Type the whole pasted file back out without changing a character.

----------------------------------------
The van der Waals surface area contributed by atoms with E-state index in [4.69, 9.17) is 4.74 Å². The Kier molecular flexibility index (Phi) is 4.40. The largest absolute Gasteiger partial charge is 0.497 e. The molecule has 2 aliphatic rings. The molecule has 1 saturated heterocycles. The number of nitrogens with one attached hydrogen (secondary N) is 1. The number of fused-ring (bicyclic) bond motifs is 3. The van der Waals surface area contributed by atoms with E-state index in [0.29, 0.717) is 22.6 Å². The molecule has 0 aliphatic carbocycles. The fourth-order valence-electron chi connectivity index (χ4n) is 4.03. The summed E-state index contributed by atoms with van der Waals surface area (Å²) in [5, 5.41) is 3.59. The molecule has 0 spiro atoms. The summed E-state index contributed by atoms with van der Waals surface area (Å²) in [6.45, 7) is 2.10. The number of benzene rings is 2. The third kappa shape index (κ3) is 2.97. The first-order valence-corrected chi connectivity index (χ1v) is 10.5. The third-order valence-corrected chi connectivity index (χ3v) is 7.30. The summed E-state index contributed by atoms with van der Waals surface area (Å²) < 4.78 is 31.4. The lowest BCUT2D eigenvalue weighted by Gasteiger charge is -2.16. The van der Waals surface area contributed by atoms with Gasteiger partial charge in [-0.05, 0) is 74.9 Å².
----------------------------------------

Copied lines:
The van der Waals surface area contributed by atoms with E-state index in [4.69, 9.17) is 4.74 Å². The Kier molecular flexibility index (Phi) is 4.40. The largest absolute Gasteiger partial charge is 0.497 e. The molecule has 2 aliphatic rings. The molecule has 1 saturated heterocycles. The number of nitrogens with one attached hydrogen (secondary N) is 1. The number of fused-ring (bicyclic) bond motifs is 3. The van der Waals surface area contributed by atoms with E-state index in [0.29, 0.717) is 22.6 Å². The molecule has 0 aliphatic carbocycles. The fourth-order valence-electron chi connectivity index (χ4n) is 4.03. The summed E-state index contributed by atoms with van der Waals surface area (Å²) in [5, 5.41) is 3.59. The molecule has 0 spiro atoms. The summed E-state index contributed by atoms with van der Waals surface area (Å²) in [6.45, 7) is 2.10. The number of benzene rings is 2. The third kappa shape index (κ3) is 2.97. The first-order valence-corrected chi connectivity index (χ1v) is 10.5. The third-order valence-corrected chi connectivity index (χ3v) is 7.30. The summed E-state index contributed by atoms with van der Waals surface area (Å²) < 4.78 is 31.4. The lowest BCUT2D eigenvalue weighted by Gasteiger charge is -2.16. The van der Waals surface area contributed by atoms with Gasteiger partial charge in [-0.05, 0) is 74.9 Å².